Commentary provided by John Packs, Senior Investment Officer, AIG Retirement Services
- Markets were positive for the week after trading up and down on health news and U.S. Federal Reserve announcements. The NASDAQ Composite® Index rose all five days.
- Renewed health concerns were prompted by rising coronavirus cases in China and a resurgence in confirmed cases and hospitalizations in the U.S. Optimistic results from a COVID-19 treatment trial in Britain pushed markets higher early in the week.
- Federal Reserve Chairman Jerome Powell continued to signal caution about the pace of economic recovery in testimony before Congress. The Fed also announced direct purchases of corporate bonds.
Markets Zig-Zag Through the Week and End in Positive Territory
Equity markets traded up and down through the week, responding largely to news on the health front and from the Fed. The S&P 500® Index finished up 1.8% for the week. The NASDAQ Composite gained ground every day and finished up 3.7%. The Russell 2000® Index of small-cap stocks rose 2.2% for the week. U.S. Treasury bond yields ended the week about where they started.
- The surprisingly positive May retail sales figure—up nearly 18% from April—pushed stocks higher on Tuesday. This rise was likely boosted by government stimulus payments. Future monthly gains may depend more on how quickly employment and other economic fundamentals improve.
- Continued volatility and the uncertain pace of economic recovery have many questioning if the market is appropriately valued and disagreeing over the direction in which it’s headed. Bank of America's June Global Fund Manager survey found that 78% of fund managers believe that the stock market is "overvalued." That’s the highest level since 1998. The survey also found that 37% of respondents say we’re in a bull market (in which stocks rise at least 20% from the previous lows), while 53% say we’re in a bear market rally (in which stocks rise temporarily amid a continuing market decline).
- The only certainty is uncertainty for the foreseeable future, and uncertainty will drive volatility. Investors should speak with a financial professional about building a portfolio equipped for a variety of financial and economic outcomes.
Health News Pushes Markets Up and Down
As has happened for the past three months, health news moved markets this week, both positively and negatively.
- On Tuesday, markets reacted well to news out of the UK that Dexamethasone, an inexpensive, widely available steroid, reduced the risk of dying by up to one-third for COVID-19 patients on ventilators.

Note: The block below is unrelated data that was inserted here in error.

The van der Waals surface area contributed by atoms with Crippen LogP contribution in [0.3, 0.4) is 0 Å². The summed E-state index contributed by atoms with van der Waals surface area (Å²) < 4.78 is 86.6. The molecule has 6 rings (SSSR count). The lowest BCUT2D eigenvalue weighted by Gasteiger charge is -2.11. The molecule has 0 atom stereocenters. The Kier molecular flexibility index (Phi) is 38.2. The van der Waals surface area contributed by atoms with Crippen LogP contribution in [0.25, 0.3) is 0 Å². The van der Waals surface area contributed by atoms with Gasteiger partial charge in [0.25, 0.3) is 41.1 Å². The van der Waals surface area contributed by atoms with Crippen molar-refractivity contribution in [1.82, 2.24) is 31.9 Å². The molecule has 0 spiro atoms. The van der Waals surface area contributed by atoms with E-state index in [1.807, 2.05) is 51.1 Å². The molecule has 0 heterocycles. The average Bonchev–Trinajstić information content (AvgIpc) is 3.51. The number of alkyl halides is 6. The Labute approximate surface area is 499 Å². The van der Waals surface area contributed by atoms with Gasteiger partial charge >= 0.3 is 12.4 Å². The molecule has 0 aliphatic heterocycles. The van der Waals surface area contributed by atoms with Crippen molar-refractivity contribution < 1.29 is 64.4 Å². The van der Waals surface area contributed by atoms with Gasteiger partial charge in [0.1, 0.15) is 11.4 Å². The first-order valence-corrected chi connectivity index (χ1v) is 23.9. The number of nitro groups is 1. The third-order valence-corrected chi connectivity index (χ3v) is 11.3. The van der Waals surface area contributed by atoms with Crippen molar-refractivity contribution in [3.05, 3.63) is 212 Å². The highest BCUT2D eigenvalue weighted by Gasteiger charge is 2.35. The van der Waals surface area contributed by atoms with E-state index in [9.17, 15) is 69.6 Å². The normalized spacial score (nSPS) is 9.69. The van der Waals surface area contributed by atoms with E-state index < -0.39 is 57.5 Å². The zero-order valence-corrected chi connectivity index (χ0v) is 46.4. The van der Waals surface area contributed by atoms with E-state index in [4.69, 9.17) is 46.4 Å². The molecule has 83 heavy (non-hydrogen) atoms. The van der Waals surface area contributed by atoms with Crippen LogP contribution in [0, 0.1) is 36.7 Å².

- On Friday, markets fell after Apple announced that it will re-close 11 stores in four states—Arizona, Florida, North Carolina, and South Carolina—as coronavirus cases continue to rise in certain areas. Markets will be watching to see if rising cases lead to reduced economic activity.
Federal Reserve Cautions on Employment Outlook
In two days of testimony before the U.S. House and Senate, Federal Reserve Chairman Jerome Powell again cautioned that the return to full economic activity and employment growth is likely to be a prolonged process. He noted, “There are parts of the economy that will struggle to return to their old ways of activity.”
- Some investors greeted Powell’s comments negatively, as another sign of the disconnect between economic reality and market expectations. Others greeted the comments positively, seeing them as another sign that the Fed will do whatever is necessary to support markets and the economy.
- Adding credibility to Powell’s concerns about the pace of employment recovery, the weekly jobless claims report ticked down only slightly. The number of people still receiving unemployment benefits is around 20.5 million—extending the recent trend of exceptionally high unemployment levels even as state and local economies continue to open further.
- The Fed also announced that it has started buying new and existing corporate bonds from companies that were rated investment grade as of March 22. This action builds on the Fed’s ongoing purchases of exchange-traded bond funds (bond ETFs), which started in May. The Fed’s original announcement of bond purchases in late March is credited with adding stability to corporate bond markets.